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It was 4:30 p.m., and the puck wouldn’t be dropped for another two hours. But the Jersey People already had gathered for the latest installment of Hockey Night in Las Vegas.

This is not a reference to puckheads who hail from New Jersey, though with the Rangers in town on Sunday, there was no shortage of those. They jammed into the bars and bistros that form a 100-proof corridor from The Park to T-Mobile Arena, home of the first-place (!) Golden Knights.

I’m talking about everybody who had a belly or some other body part pressed to the bar that was wearing a hockey sweater.

It was as if The Park had been transformed into the sixth New York borough. What a scene. Rangers jerseys easily outnumbered those of the Knights, but that was to be expected. The Rangers have been around since 1926; the Knights have been around since October.

There were a lot of Messiers and Lundqvists trying to forecheck their way into Beerhaus, situated in the neutral zone of the bars and bistros. There were no Vanbiesbroucks.

Closer to faceoff, the Messiers and Lundqvists were joined by the Fleurys and Karlssons. It was a helluva party. It was sort of like young Tom Cruise’s house when his parents went on vacation, minus Rebecca De Mornay and her gal pals.

‘You guys are the best’

Offering nearly a dozen watering holes and dining patios, none of which ever freeze over, The Park provides a perfect backdrop for a Golden Knights pregame party.

At Beerhaus, beyond the picnic tables on the promenade and out by the cornhole pits and the giant Golden Knights Connect Four game, Knights fan Ryan Francis was making merry with three guys and a woman wearing Rangers jerseys, one of which was his son, Collin.

“It doesn’t matter where you come from, when you come here, we all get along,” said the elder Francis, who grew up a Rangers fan.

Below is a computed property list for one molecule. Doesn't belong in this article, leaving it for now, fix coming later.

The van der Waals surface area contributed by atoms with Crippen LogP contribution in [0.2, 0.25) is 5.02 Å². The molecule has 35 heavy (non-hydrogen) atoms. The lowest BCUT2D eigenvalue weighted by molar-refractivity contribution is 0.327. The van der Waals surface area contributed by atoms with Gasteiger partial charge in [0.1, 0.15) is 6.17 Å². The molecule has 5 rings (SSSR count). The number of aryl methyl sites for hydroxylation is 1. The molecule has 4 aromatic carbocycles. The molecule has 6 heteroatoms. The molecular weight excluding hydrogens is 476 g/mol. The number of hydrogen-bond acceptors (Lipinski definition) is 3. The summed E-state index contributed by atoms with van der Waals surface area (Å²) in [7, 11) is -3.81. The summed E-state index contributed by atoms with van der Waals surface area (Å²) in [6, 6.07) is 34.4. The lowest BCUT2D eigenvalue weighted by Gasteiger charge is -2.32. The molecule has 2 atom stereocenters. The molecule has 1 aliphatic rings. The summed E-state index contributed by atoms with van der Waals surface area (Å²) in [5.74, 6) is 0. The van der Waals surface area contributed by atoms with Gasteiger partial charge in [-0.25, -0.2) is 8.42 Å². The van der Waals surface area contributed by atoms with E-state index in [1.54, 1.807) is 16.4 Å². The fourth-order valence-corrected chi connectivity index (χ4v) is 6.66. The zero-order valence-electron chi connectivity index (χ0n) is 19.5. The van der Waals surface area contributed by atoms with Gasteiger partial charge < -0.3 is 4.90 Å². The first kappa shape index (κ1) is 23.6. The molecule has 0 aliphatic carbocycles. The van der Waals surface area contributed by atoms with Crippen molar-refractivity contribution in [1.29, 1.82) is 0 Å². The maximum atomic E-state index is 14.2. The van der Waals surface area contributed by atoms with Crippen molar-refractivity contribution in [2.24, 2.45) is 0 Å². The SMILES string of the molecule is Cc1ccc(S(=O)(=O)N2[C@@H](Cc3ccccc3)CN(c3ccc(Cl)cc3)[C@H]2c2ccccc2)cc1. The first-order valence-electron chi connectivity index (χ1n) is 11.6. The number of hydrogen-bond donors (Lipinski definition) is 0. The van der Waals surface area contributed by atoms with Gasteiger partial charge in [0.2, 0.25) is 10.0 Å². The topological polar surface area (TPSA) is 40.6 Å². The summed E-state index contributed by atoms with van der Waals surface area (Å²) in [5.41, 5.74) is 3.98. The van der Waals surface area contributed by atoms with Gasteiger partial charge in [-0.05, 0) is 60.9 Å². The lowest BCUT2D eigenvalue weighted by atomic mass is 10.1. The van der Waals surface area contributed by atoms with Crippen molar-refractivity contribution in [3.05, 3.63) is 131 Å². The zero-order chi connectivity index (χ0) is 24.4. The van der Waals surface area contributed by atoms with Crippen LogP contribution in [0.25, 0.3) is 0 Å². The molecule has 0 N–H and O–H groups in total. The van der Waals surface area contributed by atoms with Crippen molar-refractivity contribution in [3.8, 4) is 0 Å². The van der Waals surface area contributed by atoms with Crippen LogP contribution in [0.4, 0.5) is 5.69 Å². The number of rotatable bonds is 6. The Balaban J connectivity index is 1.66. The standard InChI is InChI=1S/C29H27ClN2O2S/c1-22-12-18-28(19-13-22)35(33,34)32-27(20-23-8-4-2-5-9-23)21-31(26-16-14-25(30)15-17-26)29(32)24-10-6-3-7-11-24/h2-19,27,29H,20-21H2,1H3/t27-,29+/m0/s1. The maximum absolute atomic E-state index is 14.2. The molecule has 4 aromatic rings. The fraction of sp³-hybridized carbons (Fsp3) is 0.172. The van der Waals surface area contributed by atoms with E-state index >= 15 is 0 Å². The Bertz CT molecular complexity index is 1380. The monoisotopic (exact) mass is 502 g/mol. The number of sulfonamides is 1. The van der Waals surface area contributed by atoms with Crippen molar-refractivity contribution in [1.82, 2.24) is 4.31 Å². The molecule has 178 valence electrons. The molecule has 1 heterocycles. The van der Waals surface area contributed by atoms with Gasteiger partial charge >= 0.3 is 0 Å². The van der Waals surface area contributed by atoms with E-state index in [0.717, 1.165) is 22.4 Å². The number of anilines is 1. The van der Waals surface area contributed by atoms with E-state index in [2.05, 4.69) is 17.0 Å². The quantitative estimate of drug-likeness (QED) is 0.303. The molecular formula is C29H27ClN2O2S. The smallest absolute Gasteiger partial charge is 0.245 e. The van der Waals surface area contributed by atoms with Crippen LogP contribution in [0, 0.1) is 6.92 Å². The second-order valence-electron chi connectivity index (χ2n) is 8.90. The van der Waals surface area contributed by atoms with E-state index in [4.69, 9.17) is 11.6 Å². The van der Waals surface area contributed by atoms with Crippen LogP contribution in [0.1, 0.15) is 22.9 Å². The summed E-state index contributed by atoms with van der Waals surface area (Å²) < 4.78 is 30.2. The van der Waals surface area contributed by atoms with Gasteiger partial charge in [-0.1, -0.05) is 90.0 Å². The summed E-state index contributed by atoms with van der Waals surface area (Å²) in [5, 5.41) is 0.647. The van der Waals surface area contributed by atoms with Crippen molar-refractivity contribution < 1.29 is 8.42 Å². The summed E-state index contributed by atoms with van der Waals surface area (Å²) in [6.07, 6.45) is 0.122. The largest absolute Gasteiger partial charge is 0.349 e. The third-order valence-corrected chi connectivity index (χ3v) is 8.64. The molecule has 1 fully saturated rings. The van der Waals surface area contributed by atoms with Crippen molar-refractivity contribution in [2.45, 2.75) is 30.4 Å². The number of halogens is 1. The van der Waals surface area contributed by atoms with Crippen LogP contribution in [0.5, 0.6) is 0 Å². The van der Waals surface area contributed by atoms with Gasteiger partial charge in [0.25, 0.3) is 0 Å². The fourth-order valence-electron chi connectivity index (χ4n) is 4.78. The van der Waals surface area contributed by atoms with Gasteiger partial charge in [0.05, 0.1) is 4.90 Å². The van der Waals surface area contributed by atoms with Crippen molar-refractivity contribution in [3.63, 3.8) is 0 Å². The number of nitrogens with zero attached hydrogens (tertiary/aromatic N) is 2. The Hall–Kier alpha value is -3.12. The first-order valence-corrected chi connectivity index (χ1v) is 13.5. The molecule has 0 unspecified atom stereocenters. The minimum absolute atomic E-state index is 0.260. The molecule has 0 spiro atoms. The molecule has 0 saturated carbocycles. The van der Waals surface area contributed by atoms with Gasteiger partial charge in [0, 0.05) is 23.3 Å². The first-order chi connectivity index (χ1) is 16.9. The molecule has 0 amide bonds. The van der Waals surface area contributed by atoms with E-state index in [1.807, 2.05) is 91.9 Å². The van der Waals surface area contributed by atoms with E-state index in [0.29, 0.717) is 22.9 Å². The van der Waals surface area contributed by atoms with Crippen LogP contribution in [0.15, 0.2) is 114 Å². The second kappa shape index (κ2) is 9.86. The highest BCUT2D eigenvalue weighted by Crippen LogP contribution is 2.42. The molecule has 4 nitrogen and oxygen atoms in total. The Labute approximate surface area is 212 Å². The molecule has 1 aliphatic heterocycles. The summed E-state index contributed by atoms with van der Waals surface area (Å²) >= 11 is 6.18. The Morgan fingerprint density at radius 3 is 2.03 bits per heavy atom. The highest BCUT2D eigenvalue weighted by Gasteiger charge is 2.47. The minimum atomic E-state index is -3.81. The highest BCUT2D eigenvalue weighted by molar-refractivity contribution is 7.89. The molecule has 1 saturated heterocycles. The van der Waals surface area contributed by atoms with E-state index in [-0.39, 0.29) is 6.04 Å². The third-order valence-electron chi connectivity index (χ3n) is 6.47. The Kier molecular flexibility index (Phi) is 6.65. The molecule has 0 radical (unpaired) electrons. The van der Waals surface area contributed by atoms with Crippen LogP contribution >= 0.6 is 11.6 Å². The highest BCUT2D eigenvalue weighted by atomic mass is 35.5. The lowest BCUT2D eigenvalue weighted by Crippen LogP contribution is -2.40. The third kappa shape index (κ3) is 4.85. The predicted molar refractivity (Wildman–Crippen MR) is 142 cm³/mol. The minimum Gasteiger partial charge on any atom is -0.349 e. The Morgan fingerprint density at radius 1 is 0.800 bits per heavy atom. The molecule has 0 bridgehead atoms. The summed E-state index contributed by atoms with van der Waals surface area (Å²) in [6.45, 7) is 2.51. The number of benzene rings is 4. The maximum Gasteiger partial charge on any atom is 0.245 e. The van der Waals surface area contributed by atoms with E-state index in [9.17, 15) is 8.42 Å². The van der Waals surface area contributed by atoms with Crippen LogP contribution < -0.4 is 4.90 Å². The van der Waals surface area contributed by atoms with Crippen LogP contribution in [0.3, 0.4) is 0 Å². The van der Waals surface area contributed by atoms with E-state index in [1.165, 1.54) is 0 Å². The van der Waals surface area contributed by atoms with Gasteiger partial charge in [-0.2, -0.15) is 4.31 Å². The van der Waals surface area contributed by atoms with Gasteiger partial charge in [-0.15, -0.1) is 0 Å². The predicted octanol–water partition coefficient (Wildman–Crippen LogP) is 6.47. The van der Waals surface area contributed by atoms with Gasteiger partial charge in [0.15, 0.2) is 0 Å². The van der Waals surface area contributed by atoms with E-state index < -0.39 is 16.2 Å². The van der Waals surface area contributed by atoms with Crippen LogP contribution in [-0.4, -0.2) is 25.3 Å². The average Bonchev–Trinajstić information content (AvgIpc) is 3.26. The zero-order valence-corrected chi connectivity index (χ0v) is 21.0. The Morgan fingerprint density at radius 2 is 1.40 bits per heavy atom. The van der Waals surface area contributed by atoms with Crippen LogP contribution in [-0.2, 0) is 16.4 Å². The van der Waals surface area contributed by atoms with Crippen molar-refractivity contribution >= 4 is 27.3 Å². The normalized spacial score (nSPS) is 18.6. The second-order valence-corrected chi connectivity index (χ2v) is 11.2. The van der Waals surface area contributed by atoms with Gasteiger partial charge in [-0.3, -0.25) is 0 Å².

“It’s Vegas, so it’s a little different than any other place,” Chuck Tarantino of West Caldwell, New Jersey, said about the hockey vibe around T-Mobile Arena compared to the one at Madison Square Garden.

Wife Susan was impressed with the hospitality and demeanor of Knights fans. “You guys are the best, you’re really nice people.”

So, not like Flyers fans at all.

To paraphrase that Under Armour commercial, this is our haus, but we’ll save you a seat at the bar.

Official Knights party haus

“Beerhaus is the official pregame fanfest for the Golden Knights, so we (do) a lot of marketing for that,” said Anthony Olheiser, The Park’s executive director, who was not wearing a hockey jersey and thus stuck out like a goaltender’s sore thumb. “It’s a great opportunity to let people all over the country know that we’re here and hockey is for real.”

Olheiser said the idea was to have fans go to a hockey game and have a party break out, but he never envisioned a soiree such as this.

“Having the team play so well, it’s been a monster year for us,” he said. “Having the locals and the away teams come, it’s just been huge. Every game it gets bigger. We have drink specials, we have Golden Knight Ale, we’ve got 80 beers inside, and 30 on draft.”

Who needs the checking line when you have 80 beers inside and 30 on tap?

By the time musical group Vegas Saints started their second set of familiar 1980s pop tunes, it appeared thirsty Rangers fans had sampled at least 65 of the 80, and all the drafts. It was much the same when Nashville was here Tuesday, when Vegas Saints performed a rollicking hat trick of “Jessie’s Girl,” “Hit Me With Your Best Shot” and “My Girl.” Even Predators fans raised on the Grand Ole Opry tapped their toes.

Sunday’s hockey party built to a crescendo as the Knight Line beat their flashing drums and the Knights’ cheerleaders waved their pompoms during a procession through The Park. Those at the bars and bistros were encouraged to join the parade. A guy wearing a Syracuse Bulldogs jersey nearly tripped over the big toe of the 40-foot sculpture of the blissful dancer where The Park opens to Toshiba Plaza.

Chance the gila monster, the Knights’ sometimes maligned mascot, led the Knight Line and the cheerleaders into the arena.

It had been such a great party that nobody wearing a Messier jersey made fun of his costume.

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Vegas Golden Knights

Vegas Golden Knights

Jonathan Quick’s teammates expect him to stop just about everything that comes his way, and for the first few weeks of this season he lived up to those expectations as he backstopped the impressive start that lifted the Kings atop the Pacific Division.